Leonard “Leo” Shelton of Liberty City, Florida, tried for weeks to round up a neighborhood stray dog.
“She would never come to me,” Leo says of the large terrier mix he called Sheila. “She looked pregnant, tired and worn out. But I knew I had to find a way to bring her home and help her.”
Leo, who moved from Philadelphia to Miami in 2004, lives just minutes from the ASPCA’s new Community Veterinary Center (CVC) which opened last November in Liberty City. When he finally caught Sheila, Leo made appointment for an exam there on February 18.
Sheila was rescued by Leo just days before giving birth to 11 puppies.
Dr. Hyunmin Kim treated Sheila for fleas, confirmed her advanced pregnancy, supplied a leash and a collar and—most valuable to Leo—provided helpful advice about Sheila’s impending delivery.
Early the next morning, Sheila delivered 11 healthy puppies in Leo’s one-bedroom apartment. In just five hours, his family of canines—including his Lab mix named Buddy—went from two to 13.
Helping Leo and Sheila
A day after the pups were born, the ASPCA Community Engagement team, including Marlan Roberts, Manager, and Cassie Vazquez, Coordinator, visited Leo’s home to check on Sheila and the pups and provide food for the nursing mother.
“Leo really wanted to do what’s best for them,” says Marlan. “Even through these challenging circumstances, he persevered.”
The Miami team planned to give the pups their first set of shots on April 5—when they would be seven weeks old.
Because he doesn’t have a car, Leo borrowed a shopping buggy and placed the pups in a tub that fit snugly into the cart. All 11—Apollo, Boss, EJ, Junior, Liberty, Mini-me, Nikita, Pebbles, Ringo, Saint Ben and Sweetie—were examined, weighed and vaccinated.
Leo visited the ASPCA’s food distribution center in Miami several times during the pandemic for pet supplies.
“The entire staff, even security, was extremely friendly and understood my challenges,” recalls Leo. “We all really connected through Sheila.”
“Leo broke down every barrier to get those dogs what they needed,” says Marlan. “He took them on without thinking twice and then found resources. The man is a saint.”
Leo was determined to give Sheila’s puppies the best start at life so they could grow up to be happy and healthy.
“Leo got those pups off to a great start,” adds Jennifer Klotch, Licensed Veterinary Technician for the ASPCA Miami Community Medicine team. “He made sure Sheila was as healthy as she could be, and he socialized the puppies, even bringing them by in the shopping cart to show them off. He did right by Sheila and took on a lot.”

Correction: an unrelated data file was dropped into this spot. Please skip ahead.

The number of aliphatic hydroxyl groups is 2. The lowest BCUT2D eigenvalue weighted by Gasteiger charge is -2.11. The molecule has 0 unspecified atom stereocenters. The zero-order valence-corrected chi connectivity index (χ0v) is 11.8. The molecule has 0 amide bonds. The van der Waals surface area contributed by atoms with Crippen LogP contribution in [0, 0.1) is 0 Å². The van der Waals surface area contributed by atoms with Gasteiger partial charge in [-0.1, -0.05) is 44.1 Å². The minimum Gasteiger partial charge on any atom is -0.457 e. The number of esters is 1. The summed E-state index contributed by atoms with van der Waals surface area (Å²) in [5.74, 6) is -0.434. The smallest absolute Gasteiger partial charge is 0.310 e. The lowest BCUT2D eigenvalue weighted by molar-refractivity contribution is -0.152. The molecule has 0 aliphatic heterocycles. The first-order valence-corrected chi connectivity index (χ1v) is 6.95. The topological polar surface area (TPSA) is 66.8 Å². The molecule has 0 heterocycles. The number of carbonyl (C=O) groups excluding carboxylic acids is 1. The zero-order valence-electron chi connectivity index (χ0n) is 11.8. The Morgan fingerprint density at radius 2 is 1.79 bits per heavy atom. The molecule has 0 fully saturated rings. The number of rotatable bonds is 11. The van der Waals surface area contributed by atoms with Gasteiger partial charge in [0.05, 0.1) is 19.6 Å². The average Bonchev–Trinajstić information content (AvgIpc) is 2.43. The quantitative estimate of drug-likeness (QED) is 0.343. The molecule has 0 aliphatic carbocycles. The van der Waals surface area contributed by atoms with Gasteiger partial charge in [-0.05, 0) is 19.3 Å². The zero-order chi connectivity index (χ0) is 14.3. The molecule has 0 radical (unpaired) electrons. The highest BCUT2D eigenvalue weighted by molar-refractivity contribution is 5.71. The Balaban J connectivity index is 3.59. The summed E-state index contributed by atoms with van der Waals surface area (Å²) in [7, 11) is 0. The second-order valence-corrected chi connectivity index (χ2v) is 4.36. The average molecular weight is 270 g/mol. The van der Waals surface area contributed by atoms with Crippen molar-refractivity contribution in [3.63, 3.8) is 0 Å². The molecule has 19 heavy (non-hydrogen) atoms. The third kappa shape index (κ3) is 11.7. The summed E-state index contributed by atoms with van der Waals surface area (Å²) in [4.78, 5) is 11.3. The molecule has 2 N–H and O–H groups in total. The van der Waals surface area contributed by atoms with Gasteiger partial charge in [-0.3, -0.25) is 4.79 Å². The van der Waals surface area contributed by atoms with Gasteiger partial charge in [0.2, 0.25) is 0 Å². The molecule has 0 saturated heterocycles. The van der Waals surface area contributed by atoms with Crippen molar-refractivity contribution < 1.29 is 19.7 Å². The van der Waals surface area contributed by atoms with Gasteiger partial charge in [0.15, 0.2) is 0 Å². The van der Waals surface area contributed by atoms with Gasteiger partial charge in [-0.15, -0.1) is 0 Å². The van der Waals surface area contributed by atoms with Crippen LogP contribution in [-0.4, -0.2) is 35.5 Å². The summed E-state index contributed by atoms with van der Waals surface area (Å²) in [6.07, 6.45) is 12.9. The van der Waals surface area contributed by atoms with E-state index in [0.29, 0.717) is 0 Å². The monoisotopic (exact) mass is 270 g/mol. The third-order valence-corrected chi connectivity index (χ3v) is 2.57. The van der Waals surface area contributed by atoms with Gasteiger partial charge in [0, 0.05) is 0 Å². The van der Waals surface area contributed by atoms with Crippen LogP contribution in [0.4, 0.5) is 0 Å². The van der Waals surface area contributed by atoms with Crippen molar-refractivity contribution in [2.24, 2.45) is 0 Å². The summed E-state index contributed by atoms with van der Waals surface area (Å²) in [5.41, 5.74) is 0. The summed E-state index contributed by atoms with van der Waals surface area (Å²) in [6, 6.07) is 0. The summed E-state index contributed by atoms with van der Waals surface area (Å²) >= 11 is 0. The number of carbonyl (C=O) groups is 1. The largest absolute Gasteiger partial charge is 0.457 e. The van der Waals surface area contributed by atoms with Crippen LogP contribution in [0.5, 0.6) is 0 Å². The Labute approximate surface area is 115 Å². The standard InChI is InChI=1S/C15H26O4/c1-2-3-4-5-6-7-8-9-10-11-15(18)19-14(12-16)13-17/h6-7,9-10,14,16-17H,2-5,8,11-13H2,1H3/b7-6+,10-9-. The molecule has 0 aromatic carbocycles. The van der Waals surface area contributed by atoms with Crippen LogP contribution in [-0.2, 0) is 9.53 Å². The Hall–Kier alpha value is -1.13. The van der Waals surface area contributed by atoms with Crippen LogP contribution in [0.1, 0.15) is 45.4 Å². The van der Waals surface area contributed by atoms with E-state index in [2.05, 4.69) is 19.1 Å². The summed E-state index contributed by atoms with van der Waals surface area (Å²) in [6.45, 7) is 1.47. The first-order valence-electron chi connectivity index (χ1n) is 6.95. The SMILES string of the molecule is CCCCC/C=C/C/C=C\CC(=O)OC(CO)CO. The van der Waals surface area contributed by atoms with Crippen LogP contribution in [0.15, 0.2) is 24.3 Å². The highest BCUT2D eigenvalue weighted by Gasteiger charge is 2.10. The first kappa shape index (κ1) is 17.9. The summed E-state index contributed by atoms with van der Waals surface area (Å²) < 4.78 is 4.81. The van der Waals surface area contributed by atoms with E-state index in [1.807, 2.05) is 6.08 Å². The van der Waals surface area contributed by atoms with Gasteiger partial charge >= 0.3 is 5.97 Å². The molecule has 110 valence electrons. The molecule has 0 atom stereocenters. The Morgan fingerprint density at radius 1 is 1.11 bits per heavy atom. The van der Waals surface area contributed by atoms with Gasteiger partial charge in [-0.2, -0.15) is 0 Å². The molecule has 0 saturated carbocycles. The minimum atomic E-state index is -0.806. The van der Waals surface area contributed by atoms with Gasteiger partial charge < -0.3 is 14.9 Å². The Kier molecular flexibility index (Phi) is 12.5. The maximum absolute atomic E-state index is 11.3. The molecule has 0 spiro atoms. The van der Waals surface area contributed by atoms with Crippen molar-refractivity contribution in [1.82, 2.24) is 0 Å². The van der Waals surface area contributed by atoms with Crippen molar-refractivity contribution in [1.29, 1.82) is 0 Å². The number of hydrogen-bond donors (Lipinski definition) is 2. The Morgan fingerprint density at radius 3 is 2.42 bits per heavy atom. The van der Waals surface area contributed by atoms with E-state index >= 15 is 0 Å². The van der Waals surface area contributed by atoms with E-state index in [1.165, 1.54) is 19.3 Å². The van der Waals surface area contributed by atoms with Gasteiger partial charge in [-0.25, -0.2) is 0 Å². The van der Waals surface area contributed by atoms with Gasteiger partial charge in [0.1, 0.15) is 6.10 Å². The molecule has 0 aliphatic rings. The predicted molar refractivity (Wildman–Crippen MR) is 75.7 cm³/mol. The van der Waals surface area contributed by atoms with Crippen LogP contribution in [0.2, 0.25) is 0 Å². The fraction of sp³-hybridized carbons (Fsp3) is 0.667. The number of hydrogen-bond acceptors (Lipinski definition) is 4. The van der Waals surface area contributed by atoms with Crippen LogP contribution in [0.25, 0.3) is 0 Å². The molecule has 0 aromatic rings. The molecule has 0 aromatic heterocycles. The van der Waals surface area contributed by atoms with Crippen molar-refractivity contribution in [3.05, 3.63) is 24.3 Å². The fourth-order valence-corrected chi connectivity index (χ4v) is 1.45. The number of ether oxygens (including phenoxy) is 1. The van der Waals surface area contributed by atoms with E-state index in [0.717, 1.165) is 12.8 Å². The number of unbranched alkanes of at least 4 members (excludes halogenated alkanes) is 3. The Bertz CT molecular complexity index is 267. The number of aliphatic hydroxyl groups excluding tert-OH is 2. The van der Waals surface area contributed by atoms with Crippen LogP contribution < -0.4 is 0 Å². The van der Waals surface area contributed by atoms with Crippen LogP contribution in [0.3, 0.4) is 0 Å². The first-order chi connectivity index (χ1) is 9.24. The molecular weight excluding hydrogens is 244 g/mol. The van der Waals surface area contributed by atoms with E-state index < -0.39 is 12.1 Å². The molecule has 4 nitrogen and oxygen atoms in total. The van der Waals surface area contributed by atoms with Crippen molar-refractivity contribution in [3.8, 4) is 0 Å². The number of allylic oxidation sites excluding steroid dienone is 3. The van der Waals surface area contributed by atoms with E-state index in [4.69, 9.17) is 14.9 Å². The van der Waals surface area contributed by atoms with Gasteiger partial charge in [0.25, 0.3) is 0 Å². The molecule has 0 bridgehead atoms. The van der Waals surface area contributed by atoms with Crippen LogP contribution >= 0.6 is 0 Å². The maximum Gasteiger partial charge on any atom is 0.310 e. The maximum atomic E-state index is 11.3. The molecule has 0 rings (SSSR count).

“He’s one of the most inspiring cases we’ve had, that’s for sure,” says Cassie. “We supported him through all of that and will continue to support him.”
Feeding Pets During A Pandemic
Providing free pet food in four cities nationwide, including Miami, is one way the ASPCA has supported families with pets during the COVID-19 pandemic. As of July 3, more than 35,241 pets in Miami have received free food, including 17,680 dogs and 17,561 cats. And from April 7 and July 7, the CVC helped 542 clients and 736 pets during 974 CVC visits.
“There was a need before the pandemic and it’s increased,” says Cassie. “Many families had financial restraints before and have now have lost jobs. Those we’ve served are very grateful.”
Leo made multiple trips to get food for his pack and got Sheila up-to-date on her vaccines.
“The sheer number of dogs was my biggest challenge,” says Leo, who cooked a rich broth for the growing brood. “But I was always all in. It was never a case of, ‘I don’t think I can do this.’”
As the pups grew, Leo admits his thinking evolved.
“I went from, ‘I’m gonna keep them all,’ to, ‘I’ll keep one or two,’ to ‘I want to get them all adopted.’ After three months, even Sheila was ready for them to leave.”
Finding Homes for 11
Leo promoted the puppies on social media and kept track of their adoptions through regular posts. EJ was adopted first; Apollo last. Two adopters even drove all the way from Brooklyn, New York, to adopt Nikita and Sweetie. They met Leo at the CVC for the pups’ booster shots, flea and tick preventative treatments, and de-wormer.
His next step is to have Sheila spayed once the CVC gets back to its non-emergency schedule.
The CVC has been a great resource for pet parents like Leo who love their animals and want to do everything they can to ensure their health and safety. Leo watched the ASPCA’s CVC being built and is forever grateful.
“I was like, ‘Yes! It’s about time!’ Of all the areas in Miami, it’s a blessing the ASPCA is here,” he tells us. “I don’t know what I would have done without you.”